According to Levi Browde, these efforts have indeed stopped many people from participating in the persecution. Some local officials and police officers have even stopped harassing Falun Gong after practitioners spoke with them directly. However, these efforts have also made those who continue to persecute Falun Gong more eager to keep them silent, especially as all eyes were on China when the COVID-19 pandemic began.

COVID-19 whistleblower Fang Bin in 2020.
COVID-19 whistleblower Fang Bin in 2020.

One Falun Gong practitioner, Fang Bin was the first to share videos online of dead bodies in Wuhan hospitals at the onset of the pandemic. He was arrested days later after uploading the videos to the internet.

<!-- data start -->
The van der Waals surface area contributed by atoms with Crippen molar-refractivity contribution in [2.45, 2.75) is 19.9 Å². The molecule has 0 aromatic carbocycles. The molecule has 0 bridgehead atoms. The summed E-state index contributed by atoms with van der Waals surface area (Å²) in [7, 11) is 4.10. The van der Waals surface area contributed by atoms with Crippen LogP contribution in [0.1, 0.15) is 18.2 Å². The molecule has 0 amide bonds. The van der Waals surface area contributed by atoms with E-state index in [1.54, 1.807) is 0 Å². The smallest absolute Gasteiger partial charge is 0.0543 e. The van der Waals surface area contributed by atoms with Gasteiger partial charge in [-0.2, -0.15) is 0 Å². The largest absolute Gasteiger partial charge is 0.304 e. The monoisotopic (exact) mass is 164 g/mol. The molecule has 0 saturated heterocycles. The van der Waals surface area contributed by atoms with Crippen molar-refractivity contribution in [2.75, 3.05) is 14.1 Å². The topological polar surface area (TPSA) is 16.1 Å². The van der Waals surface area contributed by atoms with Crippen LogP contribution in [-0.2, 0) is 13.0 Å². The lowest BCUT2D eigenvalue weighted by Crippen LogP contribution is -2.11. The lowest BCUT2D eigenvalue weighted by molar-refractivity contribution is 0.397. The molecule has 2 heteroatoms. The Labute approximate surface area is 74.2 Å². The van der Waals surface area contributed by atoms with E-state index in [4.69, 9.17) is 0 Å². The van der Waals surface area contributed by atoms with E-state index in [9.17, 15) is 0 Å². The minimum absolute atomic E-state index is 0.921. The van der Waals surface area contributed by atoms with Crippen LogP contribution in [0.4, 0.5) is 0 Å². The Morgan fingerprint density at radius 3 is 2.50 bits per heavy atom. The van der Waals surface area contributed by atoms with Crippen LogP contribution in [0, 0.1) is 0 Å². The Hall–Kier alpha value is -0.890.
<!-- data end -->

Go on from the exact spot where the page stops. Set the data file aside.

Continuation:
Another Falun Gong practitioner, Xu Na was sentenced just days before the 2022 Beijing Winter Olympic games for sharing photos of empty streets in Beijing amidst lockdowns.

Since the pandemic started, the number of reported harassment cases of Falun Gong practitioners have skyrocketed. Harassment cases include impositions of fines, home ransacking, physical abuse, forced evictions, dismissals from employment, or expulsion from school. 3,582 cases of were reported in 2019. In 2020, this number nearly tripled to 9,159 cases and remained about this high in 2021 with 9,332 cases reported.

The number of practitioners sentenced dramatically increased as well. In 2019, 775 cases of sentencings were reported. This nearly doubled by 2021, with 1,372 cases reported.

Falun Gong Practitioners Speak Out